Also, being true milk paint, it must be mixed with water in equal parts of paint to water ratios. It has exquisite characteristics as it coats and dries. It can stick fully to porous surfaces, or chip and crackle on non-porous surfaces. In order to ensure adhesion to non-porous or shiny surfaces, they have a great product called extra bond which gets blended into the premixed paint for the first coat.
Milk paint is self-leveling so it sets smoothly on your surface. I am telling you, this paint is the way to go. It is mesmerizing to watch as it dries and graces your piece with a unique finish unlike any other paint.
It does need to be topcoated as it is extremely matte. If you want your piece to gather household and everyday, how shall I say it... grime for patina...then you can opt to leave it to collect memories of life around it.
I chose to refinish a very old and excellent quality tall chest made by Union decades ago. Here begins this piece's journey from marred and abandoned in its homeliness to all dressed up and waiting for somewhere to go in its new country chic finish.
Here it sits bare and beat:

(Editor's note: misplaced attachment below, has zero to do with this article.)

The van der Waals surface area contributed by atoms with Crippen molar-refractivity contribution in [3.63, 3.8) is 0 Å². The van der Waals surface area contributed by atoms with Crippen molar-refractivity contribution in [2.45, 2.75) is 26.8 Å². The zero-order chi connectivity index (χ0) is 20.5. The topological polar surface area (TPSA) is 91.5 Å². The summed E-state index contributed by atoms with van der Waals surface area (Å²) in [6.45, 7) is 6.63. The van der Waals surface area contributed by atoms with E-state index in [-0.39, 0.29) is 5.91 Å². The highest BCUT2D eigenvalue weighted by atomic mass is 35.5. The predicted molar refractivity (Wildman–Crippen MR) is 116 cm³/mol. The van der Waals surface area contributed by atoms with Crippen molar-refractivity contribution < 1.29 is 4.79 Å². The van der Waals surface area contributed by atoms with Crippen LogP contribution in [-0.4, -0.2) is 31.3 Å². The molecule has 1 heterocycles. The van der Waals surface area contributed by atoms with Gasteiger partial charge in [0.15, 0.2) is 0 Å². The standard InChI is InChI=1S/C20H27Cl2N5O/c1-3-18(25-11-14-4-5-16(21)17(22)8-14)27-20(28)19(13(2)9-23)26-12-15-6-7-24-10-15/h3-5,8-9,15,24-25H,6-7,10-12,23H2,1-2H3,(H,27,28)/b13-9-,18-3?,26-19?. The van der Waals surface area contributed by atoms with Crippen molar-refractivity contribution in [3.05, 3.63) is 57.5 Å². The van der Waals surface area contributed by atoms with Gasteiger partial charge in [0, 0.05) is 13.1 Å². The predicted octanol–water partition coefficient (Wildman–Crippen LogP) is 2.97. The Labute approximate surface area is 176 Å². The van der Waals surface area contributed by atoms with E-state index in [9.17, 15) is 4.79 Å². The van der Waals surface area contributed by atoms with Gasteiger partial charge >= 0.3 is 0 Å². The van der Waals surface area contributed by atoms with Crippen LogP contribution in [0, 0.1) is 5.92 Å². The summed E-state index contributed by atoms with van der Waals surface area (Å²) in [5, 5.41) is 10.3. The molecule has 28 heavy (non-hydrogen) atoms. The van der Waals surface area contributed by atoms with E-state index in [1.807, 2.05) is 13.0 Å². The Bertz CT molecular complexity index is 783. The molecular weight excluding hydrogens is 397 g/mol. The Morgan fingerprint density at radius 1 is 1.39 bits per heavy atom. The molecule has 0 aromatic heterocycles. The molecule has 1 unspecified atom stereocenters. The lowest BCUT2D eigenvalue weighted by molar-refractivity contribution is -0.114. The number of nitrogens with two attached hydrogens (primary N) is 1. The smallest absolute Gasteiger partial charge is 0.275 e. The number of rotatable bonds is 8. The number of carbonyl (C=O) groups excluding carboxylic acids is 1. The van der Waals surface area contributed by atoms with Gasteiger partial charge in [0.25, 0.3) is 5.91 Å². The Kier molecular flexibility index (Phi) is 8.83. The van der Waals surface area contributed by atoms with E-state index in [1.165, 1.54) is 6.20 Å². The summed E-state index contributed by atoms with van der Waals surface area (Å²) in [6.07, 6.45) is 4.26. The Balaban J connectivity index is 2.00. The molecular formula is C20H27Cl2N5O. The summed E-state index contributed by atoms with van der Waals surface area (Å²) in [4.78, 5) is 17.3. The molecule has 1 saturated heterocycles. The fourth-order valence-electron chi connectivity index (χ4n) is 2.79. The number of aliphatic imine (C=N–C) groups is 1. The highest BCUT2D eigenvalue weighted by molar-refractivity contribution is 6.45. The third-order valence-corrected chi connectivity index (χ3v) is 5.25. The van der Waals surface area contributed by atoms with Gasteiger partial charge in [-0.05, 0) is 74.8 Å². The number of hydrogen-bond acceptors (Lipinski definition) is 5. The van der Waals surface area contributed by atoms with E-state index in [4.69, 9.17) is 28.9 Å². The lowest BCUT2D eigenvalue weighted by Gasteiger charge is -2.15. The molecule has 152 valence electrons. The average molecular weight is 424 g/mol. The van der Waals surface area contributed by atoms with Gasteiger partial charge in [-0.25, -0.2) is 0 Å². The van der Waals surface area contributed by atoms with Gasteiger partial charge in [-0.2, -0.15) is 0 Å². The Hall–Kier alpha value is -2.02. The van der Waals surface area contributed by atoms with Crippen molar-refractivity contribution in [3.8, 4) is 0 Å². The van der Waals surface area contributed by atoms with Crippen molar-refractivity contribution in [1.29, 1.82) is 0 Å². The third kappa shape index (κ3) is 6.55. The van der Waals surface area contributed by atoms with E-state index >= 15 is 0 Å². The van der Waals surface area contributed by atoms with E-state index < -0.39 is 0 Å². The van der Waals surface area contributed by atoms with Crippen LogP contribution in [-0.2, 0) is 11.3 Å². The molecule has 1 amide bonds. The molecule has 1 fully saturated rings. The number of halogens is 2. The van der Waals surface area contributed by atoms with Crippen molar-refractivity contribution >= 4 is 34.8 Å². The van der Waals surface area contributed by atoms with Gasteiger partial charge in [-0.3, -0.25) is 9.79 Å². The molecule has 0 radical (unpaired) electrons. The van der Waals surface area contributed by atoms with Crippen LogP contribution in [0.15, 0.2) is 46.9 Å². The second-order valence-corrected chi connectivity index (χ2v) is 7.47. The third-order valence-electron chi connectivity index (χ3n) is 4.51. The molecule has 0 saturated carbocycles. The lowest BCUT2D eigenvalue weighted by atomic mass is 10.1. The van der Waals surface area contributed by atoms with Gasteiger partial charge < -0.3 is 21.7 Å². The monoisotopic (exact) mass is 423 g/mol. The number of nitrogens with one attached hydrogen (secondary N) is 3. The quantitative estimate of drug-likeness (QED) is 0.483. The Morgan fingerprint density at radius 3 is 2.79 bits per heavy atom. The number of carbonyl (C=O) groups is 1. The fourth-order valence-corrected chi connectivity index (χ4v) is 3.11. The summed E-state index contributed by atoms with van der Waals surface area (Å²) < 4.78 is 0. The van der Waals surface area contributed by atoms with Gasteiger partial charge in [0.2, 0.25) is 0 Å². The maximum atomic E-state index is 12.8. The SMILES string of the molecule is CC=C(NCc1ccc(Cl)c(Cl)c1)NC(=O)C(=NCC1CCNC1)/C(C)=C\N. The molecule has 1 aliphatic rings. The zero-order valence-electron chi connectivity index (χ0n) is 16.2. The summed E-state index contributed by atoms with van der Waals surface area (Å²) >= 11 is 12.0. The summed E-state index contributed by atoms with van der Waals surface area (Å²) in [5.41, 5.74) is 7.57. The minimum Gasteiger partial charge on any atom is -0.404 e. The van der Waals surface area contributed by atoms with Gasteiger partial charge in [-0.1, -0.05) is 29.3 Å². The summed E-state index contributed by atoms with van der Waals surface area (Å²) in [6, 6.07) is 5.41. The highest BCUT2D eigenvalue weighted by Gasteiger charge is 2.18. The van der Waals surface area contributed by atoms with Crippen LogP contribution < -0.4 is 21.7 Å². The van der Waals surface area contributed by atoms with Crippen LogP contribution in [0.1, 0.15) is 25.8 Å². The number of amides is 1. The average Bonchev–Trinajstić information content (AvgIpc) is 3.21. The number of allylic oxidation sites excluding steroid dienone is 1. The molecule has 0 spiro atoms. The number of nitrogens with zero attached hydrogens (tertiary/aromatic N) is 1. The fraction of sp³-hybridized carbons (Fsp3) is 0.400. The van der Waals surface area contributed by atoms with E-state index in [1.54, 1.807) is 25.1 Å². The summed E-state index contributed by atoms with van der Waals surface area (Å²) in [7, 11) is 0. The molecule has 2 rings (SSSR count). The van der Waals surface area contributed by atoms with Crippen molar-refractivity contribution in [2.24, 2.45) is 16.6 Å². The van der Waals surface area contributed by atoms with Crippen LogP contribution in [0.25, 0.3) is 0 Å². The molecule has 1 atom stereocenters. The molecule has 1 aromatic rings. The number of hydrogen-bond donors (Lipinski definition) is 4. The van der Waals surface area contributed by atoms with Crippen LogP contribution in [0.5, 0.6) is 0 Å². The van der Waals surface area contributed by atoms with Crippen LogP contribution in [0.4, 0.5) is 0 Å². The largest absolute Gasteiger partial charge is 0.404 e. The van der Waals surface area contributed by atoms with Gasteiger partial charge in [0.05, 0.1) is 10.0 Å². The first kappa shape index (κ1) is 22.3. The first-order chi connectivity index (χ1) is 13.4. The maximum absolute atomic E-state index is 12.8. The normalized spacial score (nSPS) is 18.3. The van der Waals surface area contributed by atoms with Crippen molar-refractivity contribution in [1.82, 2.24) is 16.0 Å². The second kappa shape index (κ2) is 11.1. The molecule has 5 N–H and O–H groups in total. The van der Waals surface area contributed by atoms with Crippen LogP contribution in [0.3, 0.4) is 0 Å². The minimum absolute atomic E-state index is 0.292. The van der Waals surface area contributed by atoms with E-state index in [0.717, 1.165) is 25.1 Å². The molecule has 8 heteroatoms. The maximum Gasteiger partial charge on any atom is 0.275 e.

Next I scrubbed and left my handles to sunbathe while they waited their turn to be coated in OFMP's paint and then the antique crackle medium.
I let this set for a few hours and then I began adding some decorative detailing to the drawers. For the shallower top drawer, I applied a raised stencil which I would then brush over with the two paints alternating layers to get the tone I wanted. The first step is to measure your stencil to center it. I like to use the pull holes as a guide.
I was also using some tissue paper to decoupage the centers of the rest of the drawers. To achieve a tattered edge which is more complementary to a shabby chic appeal, I use a small paint brush and dab water along the edges pulling them away.
After all the crafty fun, here is my scrumptiously shabby country chic dresser made perfect with Old Fashioned Milk Paint products.